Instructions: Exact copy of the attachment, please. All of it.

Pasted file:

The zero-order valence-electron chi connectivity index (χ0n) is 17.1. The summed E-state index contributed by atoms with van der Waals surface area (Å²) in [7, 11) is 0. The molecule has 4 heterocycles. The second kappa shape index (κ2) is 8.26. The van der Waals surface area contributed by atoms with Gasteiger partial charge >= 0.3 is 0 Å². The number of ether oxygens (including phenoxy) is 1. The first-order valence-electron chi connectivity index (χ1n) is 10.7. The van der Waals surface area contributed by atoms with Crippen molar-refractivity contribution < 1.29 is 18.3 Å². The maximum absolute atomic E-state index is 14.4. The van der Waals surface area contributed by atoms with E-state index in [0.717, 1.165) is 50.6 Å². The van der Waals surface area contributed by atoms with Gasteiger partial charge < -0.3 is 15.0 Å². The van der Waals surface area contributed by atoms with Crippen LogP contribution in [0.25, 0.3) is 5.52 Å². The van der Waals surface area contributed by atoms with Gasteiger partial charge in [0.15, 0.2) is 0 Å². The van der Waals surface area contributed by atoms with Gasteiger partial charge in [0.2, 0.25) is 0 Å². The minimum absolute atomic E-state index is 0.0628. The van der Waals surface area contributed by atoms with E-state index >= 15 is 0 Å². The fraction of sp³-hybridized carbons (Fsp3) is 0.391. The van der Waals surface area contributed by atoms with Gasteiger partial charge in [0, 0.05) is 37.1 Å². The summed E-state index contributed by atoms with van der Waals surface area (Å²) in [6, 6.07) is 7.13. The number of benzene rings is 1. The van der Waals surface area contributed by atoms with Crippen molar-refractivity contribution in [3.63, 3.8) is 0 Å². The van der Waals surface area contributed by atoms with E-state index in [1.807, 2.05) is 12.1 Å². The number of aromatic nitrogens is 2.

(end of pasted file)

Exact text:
The zero-order valence-electron chi connectivity index (χ0n) is 17.1. The summed E-state index contributed by atoms with van der Waals surface area (Å²) in [7, 11) is 0. The molecule has 4 heterocycles. The second kappa shape index (κ2) is 8.26. The van der Waals surface area contributed by atoms with Gasteiger partial charge >= 0.3 is 0 Å². The number of ether oxygens (including phenoxy) is 1. The first-order valence-electron chi connectivity index (χ1n) is 10.7. The van der Waals surface area contributed by atoms with Crippen molar-refractivity contribution < 1.29 is 18.3 Å². The maximum absolute atomic E-state index is 14.4. The van der Waals surface area contributed by atoms with E-state index in [0.717, 1.165) is 50.6 Å². The van der Waals surface area contributed by atoms with Gasteiger partial charge < -0.3 is 15.0 Å². The van der Waals surface area contributed by atoms with Crippen LogP contribution in [0.25, 0.3) is 5.52 Å². The van der Waals surface area contributed by atoms with Gasteiger partial charge in [0.15, 0.2) is 0 Å². The van der Waals surface area contributed by atoms with Gasteiger partial charge in [0.2, 0.25) is 0 Å². The minimum absolute atomic E-state index is 0.0628. The van der Waals surface area contributed by atoms with E-state index >= 15 is 0 Å². The fraction of sp³-hybridized carbons (Fsp3) is 0.391. The van der Waals surface area contributed by atoms with Gasteiger partial charge in [0, 0.05) is 37.1 Å². The summed E-state index contributed by atoms with van der Waals surface area (Å²) in [6, 6.07) is 7.13. The number of benzene rings is 1. The van der Waals surface area contributed by atoms with Crippen molar-refractivity contribution in [3.63, 3.8) is 0 Å². The van der Waals surface area contributed by atoms with E-state index in [1.807, 2.05) is 12.1 Å². The number of aromatic nitrogens is 2.